This article originally appeared at The Huffington Post and is reposted with the permission of the author.
With comprehensive immigration reform afoot in Congress, and measures to grant undocumented immigrant students in-state tuition status spreading across the country, a galvanized movement in Georgia is ramping up its effort to end the state's extraordinary ban for undocumented immigrant students at the top five state colleges.
The nation is watching: How much longer will Georgia's Board of Regents uphold a blatantly segregationist state law that has made the Peach State a national disgrace Consider this: Even Arizona, ground zero in the controversial "papers please" state immigration law, allows undocumented students to attend college—albeit with out-of-state tuition.
On March 6th, a large coalition of undocumented Georgia youth, students and a broad array of civil rights groups and supporters will host a march on the University of Georgia campus in Athens, under the banner that "Education is a Human Right," and remind the state of Regents Vice Chairman Felton Jenkins common sense declaration against the ban two years ago. "They worked hard and earned their spot. They could help make the state a better place."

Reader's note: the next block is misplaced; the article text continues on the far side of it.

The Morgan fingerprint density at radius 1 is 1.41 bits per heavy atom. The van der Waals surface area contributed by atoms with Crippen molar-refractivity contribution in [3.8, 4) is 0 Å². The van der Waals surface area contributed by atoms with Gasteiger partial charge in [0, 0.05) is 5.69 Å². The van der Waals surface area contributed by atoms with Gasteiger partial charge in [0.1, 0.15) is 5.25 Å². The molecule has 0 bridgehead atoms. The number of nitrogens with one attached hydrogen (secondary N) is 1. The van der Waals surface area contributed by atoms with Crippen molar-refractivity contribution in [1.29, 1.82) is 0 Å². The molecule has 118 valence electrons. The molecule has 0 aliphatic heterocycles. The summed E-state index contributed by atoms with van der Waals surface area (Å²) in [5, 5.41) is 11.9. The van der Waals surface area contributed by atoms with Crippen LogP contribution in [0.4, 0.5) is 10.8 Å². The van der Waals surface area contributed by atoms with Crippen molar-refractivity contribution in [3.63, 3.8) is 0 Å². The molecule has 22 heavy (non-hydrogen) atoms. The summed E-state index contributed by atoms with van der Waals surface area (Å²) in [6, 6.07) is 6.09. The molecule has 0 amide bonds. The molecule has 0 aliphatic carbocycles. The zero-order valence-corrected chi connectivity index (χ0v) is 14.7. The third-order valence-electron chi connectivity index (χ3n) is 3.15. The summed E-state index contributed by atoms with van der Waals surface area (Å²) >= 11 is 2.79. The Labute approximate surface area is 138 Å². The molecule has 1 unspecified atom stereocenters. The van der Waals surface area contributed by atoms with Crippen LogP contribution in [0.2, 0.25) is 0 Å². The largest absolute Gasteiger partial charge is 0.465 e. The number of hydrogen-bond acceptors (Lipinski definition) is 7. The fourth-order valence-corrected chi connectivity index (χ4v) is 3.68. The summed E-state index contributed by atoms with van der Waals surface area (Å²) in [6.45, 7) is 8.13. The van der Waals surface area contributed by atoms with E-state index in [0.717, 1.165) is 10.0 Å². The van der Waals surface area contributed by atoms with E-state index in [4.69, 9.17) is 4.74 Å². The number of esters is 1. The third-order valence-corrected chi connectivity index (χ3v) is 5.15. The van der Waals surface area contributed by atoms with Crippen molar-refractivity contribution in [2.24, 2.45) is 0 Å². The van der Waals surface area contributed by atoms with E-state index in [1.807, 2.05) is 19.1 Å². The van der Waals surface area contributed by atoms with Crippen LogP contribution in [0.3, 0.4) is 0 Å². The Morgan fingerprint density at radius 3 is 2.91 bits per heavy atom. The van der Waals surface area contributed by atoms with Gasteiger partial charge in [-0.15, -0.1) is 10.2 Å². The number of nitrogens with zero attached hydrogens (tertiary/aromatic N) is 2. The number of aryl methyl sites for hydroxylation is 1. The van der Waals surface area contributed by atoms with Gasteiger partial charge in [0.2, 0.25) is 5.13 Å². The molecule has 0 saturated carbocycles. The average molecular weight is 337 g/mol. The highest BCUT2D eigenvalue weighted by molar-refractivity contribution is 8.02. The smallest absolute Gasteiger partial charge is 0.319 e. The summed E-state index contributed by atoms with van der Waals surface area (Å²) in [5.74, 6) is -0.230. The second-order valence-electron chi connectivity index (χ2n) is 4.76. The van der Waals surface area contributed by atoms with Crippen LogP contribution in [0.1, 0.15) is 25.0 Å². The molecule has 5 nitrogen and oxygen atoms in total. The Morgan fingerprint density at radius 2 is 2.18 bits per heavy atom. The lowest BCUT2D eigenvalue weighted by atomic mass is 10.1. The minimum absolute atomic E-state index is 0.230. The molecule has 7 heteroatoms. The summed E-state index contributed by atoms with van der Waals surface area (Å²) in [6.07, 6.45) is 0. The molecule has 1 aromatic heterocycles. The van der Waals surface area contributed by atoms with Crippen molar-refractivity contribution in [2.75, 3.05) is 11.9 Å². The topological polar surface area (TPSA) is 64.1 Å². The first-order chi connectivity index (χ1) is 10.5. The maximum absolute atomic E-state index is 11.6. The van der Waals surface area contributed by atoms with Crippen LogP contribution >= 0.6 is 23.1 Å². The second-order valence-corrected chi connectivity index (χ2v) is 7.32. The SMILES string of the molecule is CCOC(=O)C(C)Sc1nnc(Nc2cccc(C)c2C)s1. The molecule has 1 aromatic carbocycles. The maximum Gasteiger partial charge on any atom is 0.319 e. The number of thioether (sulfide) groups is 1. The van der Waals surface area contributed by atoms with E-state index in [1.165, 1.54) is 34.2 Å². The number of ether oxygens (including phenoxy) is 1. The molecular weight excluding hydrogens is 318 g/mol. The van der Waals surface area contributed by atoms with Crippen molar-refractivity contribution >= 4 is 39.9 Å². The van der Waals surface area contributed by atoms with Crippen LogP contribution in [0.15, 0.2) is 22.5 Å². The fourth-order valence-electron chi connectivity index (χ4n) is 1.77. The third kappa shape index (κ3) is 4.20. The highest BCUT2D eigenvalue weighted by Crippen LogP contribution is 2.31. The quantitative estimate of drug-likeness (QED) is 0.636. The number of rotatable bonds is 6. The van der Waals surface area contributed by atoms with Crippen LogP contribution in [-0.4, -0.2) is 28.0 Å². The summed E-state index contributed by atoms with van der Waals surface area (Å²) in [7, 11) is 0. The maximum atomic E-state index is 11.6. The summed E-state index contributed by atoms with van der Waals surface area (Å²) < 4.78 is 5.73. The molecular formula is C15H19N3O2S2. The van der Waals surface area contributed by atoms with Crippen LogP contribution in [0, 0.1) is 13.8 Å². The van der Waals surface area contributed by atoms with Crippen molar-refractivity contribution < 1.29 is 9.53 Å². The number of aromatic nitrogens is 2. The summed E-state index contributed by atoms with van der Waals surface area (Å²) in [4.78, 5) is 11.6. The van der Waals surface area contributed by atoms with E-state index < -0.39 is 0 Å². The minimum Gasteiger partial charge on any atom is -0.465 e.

Photo courtesy of Project U.
"We're rallying for justice, for education, to not to be discriminated against because of our immigration status," Miriam, a 21-year-old undocumented Georgia student noted. "Everyone deserves an education and the right to better themselves, to contribute to our state economy and to the nation. We're not taking anyone's spot; we earned our admission and that should be honored and not be conditional on someone's status. To better the United States, we need to educate the youth and barring higher education is not the solution."
"All my academic life from K-12," added Aldo, a 17-year-old Georgia student, "I was told by the Georgia educational system that if I tried very hard in school, I would someday go to my local college. That gave me hope to overcome all the odds placed in front of me. That was the reason I got up every time I fell in all my academic attempts. But now that I am in my final year of high school I can see that I've been told nothing but lies and all the hard work I've done has been in vain."